New Right chairwoman Ayelet Shaked revealed Monday that she had put forward a merger offer to Union of Right-Wing Parties leader Rafi Peretz, which would see her lead a joint slate with each faction receiving equal representation.
Shaked, speaking to the press from the Efrat settlement south of Jerusalem where she and New Right No. 2 Naftali Bennett were on a tour of the area with the pro-settlement NGO Regavim, also pushed back against reported efforts by Prime Minister Benjamin Netanyahu to block such a merger.
“We made a proposal based on equal [representation]. This is something that can be agreed on as early as tonight. It’s the right thing to do, putting ego aside,” she said.
A day earlier, Bennett agreed to step down from the helm of New Right, a fledgling faction that had failed to cross the electoral threshold in the April elections.
Shaked was named party leader at a Sunday night press conference, where she called on the other parties to the right of Likud to merge in a united slate she would lead.
“We will run to the end, even if there are no mergers, but look at the polls yesterday that put us at eight seats. I believe that it is possible to be an independent and strong party, but would prefer to lead a broad right-wing union,” she said.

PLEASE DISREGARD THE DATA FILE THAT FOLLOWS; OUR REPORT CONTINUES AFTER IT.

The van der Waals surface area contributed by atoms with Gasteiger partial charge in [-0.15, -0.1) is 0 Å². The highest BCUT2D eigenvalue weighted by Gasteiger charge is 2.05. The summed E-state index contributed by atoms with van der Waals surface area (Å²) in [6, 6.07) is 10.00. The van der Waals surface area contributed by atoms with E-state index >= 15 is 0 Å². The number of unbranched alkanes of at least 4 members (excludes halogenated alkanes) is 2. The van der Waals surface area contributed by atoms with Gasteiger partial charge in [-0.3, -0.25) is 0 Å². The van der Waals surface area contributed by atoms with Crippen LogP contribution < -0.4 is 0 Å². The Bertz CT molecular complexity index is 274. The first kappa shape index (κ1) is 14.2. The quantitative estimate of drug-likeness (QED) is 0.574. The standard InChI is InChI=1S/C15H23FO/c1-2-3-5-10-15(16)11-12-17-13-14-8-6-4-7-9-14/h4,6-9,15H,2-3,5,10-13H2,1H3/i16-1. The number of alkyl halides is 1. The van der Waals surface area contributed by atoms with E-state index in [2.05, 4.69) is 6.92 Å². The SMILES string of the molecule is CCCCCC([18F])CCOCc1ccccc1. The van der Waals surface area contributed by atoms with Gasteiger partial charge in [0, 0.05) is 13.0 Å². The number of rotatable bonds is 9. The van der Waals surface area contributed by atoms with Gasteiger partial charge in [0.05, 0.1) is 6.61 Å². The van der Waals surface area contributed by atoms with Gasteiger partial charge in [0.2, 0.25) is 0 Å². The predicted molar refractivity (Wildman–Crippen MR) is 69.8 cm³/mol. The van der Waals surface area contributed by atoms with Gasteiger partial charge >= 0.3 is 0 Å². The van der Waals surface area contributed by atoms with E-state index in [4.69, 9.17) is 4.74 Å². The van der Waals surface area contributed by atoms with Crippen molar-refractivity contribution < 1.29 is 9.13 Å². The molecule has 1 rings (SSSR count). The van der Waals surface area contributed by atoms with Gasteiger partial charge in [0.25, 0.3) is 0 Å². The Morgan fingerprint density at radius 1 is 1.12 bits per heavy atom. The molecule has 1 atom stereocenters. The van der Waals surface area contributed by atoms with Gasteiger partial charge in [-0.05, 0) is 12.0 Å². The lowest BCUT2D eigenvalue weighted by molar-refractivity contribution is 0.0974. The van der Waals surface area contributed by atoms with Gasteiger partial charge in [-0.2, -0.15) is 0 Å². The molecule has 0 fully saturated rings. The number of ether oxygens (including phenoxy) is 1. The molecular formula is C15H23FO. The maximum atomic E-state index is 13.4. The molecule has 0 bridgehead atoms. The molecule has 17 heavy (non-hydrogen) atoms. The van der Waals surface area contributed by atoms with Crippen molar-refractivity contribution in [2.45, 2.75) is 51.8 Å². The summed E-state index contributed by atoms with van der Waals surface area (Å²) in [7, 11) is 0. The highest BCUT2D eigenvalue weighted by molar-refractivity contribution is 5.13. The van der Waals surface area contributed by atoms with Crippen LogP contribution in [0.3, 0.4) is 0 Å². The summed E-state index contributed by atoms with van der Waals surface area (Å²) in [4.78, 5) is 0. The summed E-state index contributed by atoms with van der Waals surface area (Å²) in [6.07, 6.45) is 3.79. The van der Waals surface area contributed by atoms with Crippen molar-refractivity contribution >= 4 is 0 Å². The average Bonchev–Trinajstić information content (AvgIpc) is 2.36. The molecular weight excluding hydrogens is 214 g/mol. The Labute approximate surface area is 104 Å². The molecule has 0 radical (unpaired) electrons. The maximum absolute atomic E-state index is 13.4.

A Kan public broadcaster poll published moments after Shaked made her announcement indicated that the New Right under her leadership would win eight seats, but a Channel 12 survey had her party receiving just six.
If Shaked were to lead a united New Right-URWP slate, Kan and Channel 12 predicted that the bloc would get 13 or 12 seats, respectively, as opposed to the totals of 11 and 12 seats they’d garner if the two parties ran separately.
Shaked added Monday that she had spoken by phone with Peretz and the two agreed to meet in person to discuss a possible merger. Peretz cited the phone call in a statement similarly stressing “the importance of creating unity.”
However, as additional details regarding the New Right’s initial offer began to surface, URWP officials spoke out against it.
“These arrogant preconditions do not seem to advance us toward unity,” URWP director general Yehuda Vald tweeted in response to a Walla report that revealed that Shaked demanded her party receive all the odd-numbered slots in the slate’s top ten while URWP would receive the even spots.
According to Ynet, Shaked expects that URWP’s spots will also include members of the far-right Otzma Yehudit party, which quit its alliance with Jewish Home and National Union last month over disagreements with Peretz.
Peretz has thus far rejected the possibility of stepping down from the number one spot of any slate on which he would run. A group of prominent national religious rabbis had backed him up in recent weeks, asserting that a religious Zionist party should be run by someone who’s religious. Shaked is secular, in addition to being a woman, which some more hard-line rabbis have made an issue of.